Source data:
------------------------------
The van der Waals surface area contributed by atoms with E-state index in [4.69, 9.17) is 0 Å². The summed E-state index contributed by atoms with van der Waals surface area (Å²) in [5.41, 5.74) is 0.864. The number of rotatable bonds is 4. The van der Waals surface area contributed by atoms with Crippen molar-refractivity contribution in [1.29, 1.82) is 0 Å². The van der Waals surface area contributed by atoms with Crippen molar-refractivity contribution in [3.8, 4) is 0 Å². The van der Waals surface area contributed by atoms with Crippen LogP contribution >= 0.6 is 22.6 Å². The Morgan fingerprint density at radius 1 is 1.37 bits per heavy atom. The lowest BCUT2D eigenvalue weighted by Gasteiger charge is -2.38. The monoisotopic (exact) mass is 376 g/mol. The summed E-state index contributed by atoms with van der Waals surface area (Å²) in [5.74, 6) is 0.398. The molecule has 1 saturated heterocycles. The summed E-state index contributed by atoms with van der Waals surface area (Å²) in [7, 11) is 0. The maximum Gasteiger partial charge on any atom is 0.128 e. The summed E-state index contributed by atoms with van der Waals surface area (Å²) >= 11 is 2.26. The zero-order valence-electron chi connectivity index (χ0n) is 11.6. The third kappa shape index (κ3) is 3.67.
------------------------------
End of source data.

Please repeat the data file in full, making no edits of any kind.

The van der Waals surface area contributed by atoms with E-state index in [4.69, 9.17) is 0 Å². The summed E-state index contributed by atoms with van der Waals surface area (Å²) in [5.41, 5.74) is 0.864. The number of rotatable bonds is 4. The van der Waals surface area contributed by atoms with Crippen molar-refractivity contribution in [1.29, 1.82) is 0 Å². The van der Waals surface area contributed by atoms with Crippen molar-refractivity contribution in [3.8, 4) is 0 Å². The van der Waals surface area contributed by atoms with Crippen LogP contribution >= 0.6 is 22.6 Å². The Morgan fingerprint density at radius 1 is 1.37 bits per heavy atom. The lowest BCUT2D eigenvalue weighted by Gasteiger charge is -2.38. The monoisotopic (exact) mass is 376 g/mol. The summed E-state index contributed by atoms with van der Waals surface area (Å²) in [5.74, 6) is 0.398. The molecule has 1 saturated heterocycles. The summed E-state index contributed by atoms with van der Waals surface area (Å²) in [7, 11) is 0. The maximum Gasteiger partial charge on any atom is 0.128 e. The summed E-state index contributed by atoms with van der Waals surface area (Å²) >= 11 is 2.26. The zero-order valence-electron chi connectivity index (χ0n) is 11.6. The third kappa shape index (κ3) is 3.67.